Archives give us opportunities to get really close to the thoughts and ideas of people who lived before us. Project Researcher Nikki Thorpe has been exploring the work of the Birmingham Women’s Suffrage Society, to learn how women in Birmingham were preparing for the day when they would first be able to vote.
In June 1916, as the First World War intensified across the world, members of Birmingham Women’s Suffrage Society (BWSS), began to reflect on their role after the end of the war. Following the Annual Meeting of 29th June 1916, minuted in BWSS Minute books (LF76.12) Miss I. O. Ford spoke about “The Economic Position of Women After the War”. The detail of the talk is sadly not reproduced but the minutes up to this point give a clear indication of the organisation’s continued advocacy for women’s economic position during the war and their commitment to defining the role women needed to play after it was over.
In 1914, the BWSS had decided to “abandon temporarily all political work and place the organisation at service of authorities” to support the war effort. BWSS members had supported the government ably in practical help with the war effort, from organising relief parcels to soldiers, to finding alternative employment for women who had lost jobs as a result of industries ceasing at the start of the war, to establishing female security patrols who would later become the first WPCs. They had been organising and networking efficiently for the previous seventy and more years in their aim of a Parliamentary Vote for Women on the same terms as it may be granted for men. Their support of the government with the war effort had not in any way diminished their conviction of equal suffrage, in fact, as the end of the War came into view, the imperative for this was even stronger.
In 1917, BWSS began a campaign on the “importance of the vote to women in industrial reconstruction”, an awareness that enfranchisement of women was a matter of urgency. 697 organisations, from Trade Unionists to teachers, medical professionals to Church ministers, signed a petition to MPs to demand that women were a part of post war reconstruction “which must directly affect the interests of women and children”.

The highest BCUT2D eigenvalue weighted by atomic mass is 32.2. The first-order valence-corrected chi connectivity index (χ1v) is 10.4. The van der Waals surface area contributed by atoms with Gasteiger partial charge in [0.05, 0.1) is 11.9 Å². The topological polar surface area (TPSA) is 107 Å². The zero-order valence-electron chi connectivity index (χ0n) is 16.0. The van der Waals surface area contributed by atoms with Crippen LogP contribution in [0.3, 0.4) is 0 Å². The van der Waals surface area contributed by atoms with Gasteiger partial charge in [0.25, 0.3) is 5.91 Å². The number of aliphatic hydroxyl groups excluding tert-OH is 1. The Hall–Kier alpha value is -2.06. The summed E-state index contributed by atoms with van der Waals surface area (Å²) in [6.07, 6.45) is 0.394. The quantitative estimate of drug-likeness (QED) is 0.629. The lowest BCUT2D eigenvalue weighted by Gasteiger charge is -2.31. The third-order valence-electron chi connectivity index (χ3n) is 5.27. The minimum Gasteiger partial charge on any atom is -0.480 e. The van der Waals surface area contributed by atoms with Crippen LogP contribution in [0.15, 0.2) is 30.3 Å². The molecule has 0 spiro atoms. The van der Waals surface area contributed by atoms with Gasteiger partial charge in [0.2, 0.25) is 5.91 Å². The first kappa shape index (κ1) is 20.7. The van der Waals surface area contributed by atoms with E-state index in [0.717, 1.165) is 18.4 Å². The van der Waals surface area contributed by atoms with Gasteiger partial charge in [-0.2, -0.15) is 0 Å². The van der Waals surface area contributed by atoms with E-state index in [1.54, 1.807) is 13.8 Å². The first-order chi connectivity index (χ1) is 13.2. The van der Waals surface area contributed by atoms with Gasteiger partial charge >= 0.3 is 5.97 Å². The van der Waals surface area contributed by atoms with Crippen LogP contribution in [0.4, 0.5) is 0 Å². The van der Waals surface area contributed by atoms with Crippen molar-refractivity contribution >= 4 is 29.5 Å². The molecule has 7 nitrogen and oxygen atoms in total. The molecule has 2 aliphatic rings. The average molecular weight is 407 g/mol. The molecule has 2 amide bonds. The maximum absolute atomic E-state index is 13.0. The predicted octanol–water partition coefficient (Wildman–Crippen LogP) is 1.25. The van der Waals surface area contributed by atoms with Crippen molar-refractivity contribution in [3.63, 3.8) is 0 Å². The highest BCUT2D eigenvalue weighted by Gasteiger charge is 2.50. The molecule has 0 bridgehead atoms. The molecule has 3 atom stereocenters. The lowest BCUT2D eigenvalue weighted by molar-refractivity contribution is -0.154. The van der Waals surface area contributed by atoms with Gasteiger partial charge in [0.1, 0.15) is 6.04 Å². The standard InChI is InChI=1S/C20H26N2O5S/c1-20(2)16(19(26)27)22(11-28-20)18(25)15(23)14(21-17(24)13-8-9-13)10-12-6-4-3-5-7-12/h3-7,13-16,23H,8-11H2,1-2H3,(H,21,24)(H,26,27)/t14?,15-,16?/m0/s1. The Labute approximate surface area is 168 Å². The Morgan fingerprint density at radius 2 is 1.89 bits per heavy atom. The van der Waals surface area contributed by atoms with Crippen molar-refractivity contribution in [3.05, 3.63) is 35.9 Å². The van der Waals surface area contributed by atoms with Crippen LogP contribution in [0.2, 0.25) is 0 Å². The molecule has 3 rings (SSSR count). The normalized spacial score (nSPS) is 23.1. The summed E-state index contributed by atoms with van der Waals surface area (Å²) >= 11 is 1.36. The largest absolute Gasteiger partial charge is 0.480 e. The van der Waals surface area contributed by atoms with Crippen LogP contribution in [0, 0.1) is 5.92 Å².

Campaigning actively since the 1860s, BWSS was not a stranger to the long view with regard to women’s suffrage, nor to how each small gain must be built upon, strengthened and safeguarded. After the first wave of women got the vote in 1918, those over 30, a compromise that bitterly disappointed members of BWSS, the society amended its aims to look to the future for women’s suffrage and what it meant in reality for women to be part of the electoral process.
“A watching brief for the rights and welfare of women and children..” is a phrase that stands out in the BWSS minutes after the 1918 Representation of the People Act is passed. The main object of the organisation for full equal suffrage remains unchanged but this addition of a watching brief to ensure that there is “justice… in the period of reconstruction after the war” shows how little trust there is in the electoral process as a means of ensuring the rights and welfare of women and children.
In 1918 Birmingham Women’s Suffrage Society became the Society for Equal Suffrage. At this historic point in time, with women over 30 now able to vote, the Society was acutely aware of the importance of maintaining their presence and pressure on the establishment so that what was so hard fought and partially won could not be eroded away.
In the coming weeks of our Represent Project we will begin to establish through our research if this ‘watching brief for rights and welfare’ was necessary, how it was achieved and how effective people were on building on the the first voting rights.